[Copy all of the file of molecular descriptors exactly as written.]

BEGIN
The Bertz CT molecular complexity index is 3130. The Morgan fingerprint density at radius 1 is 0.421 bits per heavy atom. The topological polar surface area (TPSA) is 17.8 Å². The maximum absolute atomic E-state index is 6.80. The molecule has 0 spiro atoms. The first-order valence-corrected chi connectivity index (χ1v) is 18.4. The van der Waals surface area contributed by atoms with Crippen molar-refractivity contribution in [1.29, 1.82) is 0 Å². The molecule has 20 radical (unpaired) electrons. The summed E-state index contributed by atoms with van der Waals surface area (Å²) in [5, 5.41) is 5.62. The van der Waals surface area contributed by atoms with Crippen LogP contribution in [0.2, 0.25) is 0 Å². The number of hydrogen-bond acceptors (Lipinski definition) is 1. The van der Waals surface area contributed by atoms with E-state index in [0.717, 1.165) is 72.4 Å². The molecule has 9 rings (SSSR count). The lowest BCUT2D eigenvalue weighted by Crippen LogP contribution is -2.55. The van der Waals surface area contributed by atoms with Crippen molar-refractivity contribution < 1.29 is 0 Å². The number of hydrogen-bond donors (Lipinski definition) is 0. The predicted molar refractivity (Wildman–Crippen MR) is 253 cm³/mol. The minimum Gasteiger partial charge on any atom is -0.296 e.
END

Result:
The Bertz CT molecular complexity index is 3130. The Morgan fingerprint density at radius 1 is 0.421 bits per heavy atom. The topological polar surface area (TPSA) is 17.8 Å². The maximum absolute atomic E-state index is 6.80. The molecule has 0 spiro atoms. The first-order valence-corrected chi connectivity index (χ1v) is 18.4. The van der Waals surface area contributed by atoms with Crippen molar-refractivity contribution in [1.29, 1.82) is 0 Å². The molecule has 20 radical (unpaired) electrons. The summed E-state index contributed by atoms with van der Waals surface area (Å²) in [5, 5.41) is 5.62. The van der Waals surface area contributed by atoms with Crippen LogP contribution in [0.2, 0.25) is 0 Å². The number of hydrogen-bond acceptors (Lipinski definition) is 1. The van der Waals surface area contributed by atoms with E-state index in [0.717, 1.165) is 72.4 Å². The molecule has 9 rings (SSSR count). The lowest BCUT2D eigenvalue weighted by Crippen LogP contribution is -2.55. The van der Waals surface area contributed by atoms with Crippen molar-refractivity contribution < 1.29 is 0 Å². The number of hydrogen-bond donors (Lipinski definition) is 0. The predicted molar refractivity (Wildman–Crippen MR) is 253 cm³/mol. The minimum Gasteiger partial charge on any atom is -0.296 e.